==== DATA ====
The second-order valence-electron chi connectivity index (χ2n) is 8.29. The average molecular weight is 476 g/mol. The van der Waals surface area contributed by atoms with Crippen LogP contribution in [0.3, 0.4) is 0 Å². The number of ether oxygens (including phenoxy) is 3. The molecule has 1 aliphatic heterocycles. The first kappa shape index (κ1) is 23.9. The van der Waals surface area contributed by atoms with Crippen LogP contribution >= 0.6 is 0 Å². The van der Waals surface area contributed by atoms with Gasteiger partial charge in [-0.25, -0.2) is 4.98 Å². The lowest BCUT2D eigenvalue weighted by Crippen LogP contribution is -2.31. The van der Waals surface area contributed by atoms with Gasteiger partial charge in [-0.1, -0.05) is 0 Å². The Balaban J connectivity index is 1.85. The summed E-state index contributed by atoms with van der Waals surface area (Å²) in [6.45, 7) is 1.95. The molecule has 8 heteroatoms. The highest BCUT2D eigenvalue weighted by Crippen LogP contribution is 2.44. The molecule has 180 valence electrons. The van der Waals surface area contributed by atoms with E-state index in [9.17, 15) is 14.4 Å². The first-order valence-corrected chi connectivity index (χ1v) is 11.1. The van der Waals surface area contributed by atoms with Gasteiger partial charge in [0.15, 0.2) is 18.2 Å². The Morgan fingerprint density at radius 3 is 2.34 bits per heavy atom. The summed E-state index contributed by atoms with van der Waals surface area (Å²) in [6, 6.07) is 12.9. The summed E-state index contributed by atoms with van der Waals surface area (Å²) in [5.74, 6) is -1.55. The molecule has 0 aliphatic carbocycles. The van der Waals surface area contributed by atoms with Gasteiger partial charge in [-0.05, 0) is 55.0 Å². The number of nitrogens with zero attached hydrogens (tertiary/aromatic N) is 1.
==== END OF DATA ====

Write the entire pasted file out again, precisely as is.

The second-order valence-electron chi connectivity index (χ2n) is 8.29. The average molecular weight is 476 g/mol. The van der Waals surface area contributed by atoms with Crippen LogP contribution in [0.3, 0.4) is 0 Å². The number of ether oxygens (including phenoxy) is 3. The molecule has 1 aliphatic heterocycles. The first kappa shape index (κ1) is 23.9. The van der Waals surface area contributed by atoms with Crippen LogP contribution >= 0.6 is 0 Å². The van der Waals surface area contributed by atoms with Gasteiger partial charge in [-0.25, -0.2) is 4.98 Å². The lowest BCUT2D eigenvalue weighted by Crippen LogP contribution is -2.31. The van der Waals surface area contributed by atoms with Gasteiger partial charge in [-0.1, -0.05) is 0 Å². The Balaban J connectivity index is 1.85. The summed E-state index contributed by atoms with van der Waals surface area (Å²) in [6.45, 7) is 1.95. The molecule has 8 heteroatoms. The highest BCUT2D eigenvalue weighted by Crippen LogP contribution is 2.44. The molecule has 180 valence electrons. The van der Waals surface area contributed by atoms with E-state index in [9.17, 15) is 14.4 Å². The first-order valence-corrected chi connectivity index (χ1v) is 11.1. The van der Waals surface area contributed by atoms with Gasteiger partial charge in [0.15, 0.2) is 18.2 Å². The Morgan fingerprint density at radius 3 is 2.34 bits per heavy atom. The summed E-state index contributed by atoms with van der Waals surface area (Å²) in [6, 6.07) is 12.9. The summed E-state index contributed by atoms with van der Waals surface area (Å²) in [5.74, 6) is -1.55. The molecule has 0 aliphatic carbocycles. The van der Waals surface area contributed by atoms with Gasteiger partial charge in [-0.05, 0) is 55.0 Å². The number of nitrogens with zero attached hydrogens (tertiary/aromatic N) is 1.